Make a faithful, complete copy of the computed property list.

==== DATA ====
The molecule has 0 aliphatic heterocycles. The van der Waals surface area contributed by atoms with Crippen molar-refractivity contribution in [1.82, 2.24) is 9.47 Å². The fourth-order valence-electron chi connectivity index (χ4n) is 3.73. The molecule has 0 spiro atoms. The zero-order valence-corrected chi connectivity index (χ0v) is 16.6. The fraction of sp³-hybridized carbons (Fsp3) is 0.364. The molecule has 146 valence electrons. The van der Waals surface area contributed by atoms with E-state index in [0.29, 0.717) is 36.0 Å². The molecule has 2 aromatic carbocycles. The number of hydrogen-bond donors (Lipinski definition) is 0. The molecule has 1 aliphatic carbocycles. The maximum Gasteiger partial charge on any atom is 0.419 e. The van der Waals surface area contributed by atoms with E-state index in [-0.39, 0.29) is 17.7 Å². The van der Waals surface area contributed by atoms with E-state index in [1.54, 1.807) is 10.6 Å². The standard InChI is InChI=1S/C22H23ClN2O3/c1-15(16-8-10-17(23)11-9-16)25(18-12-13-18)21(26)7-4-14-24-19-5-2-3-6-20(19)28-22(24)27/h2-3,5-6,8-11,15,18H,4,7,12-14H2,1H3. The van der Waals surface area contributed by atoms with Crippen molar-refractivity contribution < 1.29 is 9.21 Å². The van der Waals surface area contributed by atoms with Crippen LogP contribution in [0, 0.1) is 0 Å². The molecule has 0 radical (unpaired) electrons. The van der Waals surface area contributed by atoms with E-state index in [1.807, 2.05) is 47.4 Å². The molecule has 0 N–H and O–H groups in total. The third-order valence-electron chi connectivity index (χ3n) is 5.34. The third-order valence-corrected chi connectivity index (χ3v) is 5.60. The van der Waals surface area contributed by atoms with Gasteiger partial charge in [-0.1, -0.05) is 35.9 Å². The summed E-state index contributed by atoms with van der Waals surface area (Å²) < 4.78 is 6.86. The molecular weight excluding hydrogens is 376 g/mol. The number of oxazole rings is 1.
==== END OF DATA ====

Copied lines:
The molecule has 0 aliphatic heterocycles. The van der Waals surface area contributed by atoms with Crippen molar-refractivity contribution in [1.82, 2.24) is 9.47 Å². The fourth-order valence-electron chi connectivity index (χ4n) is 3.73. The molecule has 0 spiro atoms. The zero-order valence-corrected chi connectivity index (χ0v) is 16.6. The fraction of sp³-hybridized carbons (Fsp3) is 0.364. The molecule has 146 valence electrons. The van der Waals surface area contributed by atoms with E-state index in [0.29, 0.717) is 36.0 Å². The molecule has 2 aromatic carbocycles. The number of hydrogen-bond donors (Lipinski definition) is 0. The molecule has 1 aliphatic carbocycles. The maximum Gasteiger partial charge on any atom is 0.419 e. The van der Waals surface area contributed by atoms with E-state index in [-0.39, 0.29) is 17.7 Å². The van der Waals surface area contributed by atoms with E-state index in [1.54, 1.807) is 10.6 Å². The standard InChI is InChI=1S/C22H23ClN2O3/c1-15(16-8-10-17(23)11-9-16)25(18-12-13-18)21(26)7-4-14-24-19-5-2-3-6-20(19)28-22(24)27/h2-3,5-6,8-11,15,18H,4,7,12-14H2,1H3. The van der Waals surface area contributed by atoms with Crippen molar-refractivity contribution < 1.29 is 9.21 Å². The van der Waals surface area contributed by atoms with Crippen LogP contribution in [0, 0.1) is 0 Å². The molecule has 0 radical (unpaired) electrons. The van der Waals surface area contributed by atoms with E-state index in [1.807, 2.05) is 47.4 Å². The molecule has 0 N–H and O–H groups in total. The third-order valence-electron chi connectivity index (χ3n) is 5.34. The third-order valence-corrected chi connectivity index (χ3v) is 5.60. The van der Waals surface area contributed by atoms with Gasteiger partial charge in [-0.1, -0.05) is 35.9 Å². The summed E-state index contributed by atoms with van der Waals surface area (Å²) < 4.78 is 6.86. The molecular weight excluding hydrogens is 376 g/mol. The number of oxazole rings is 1.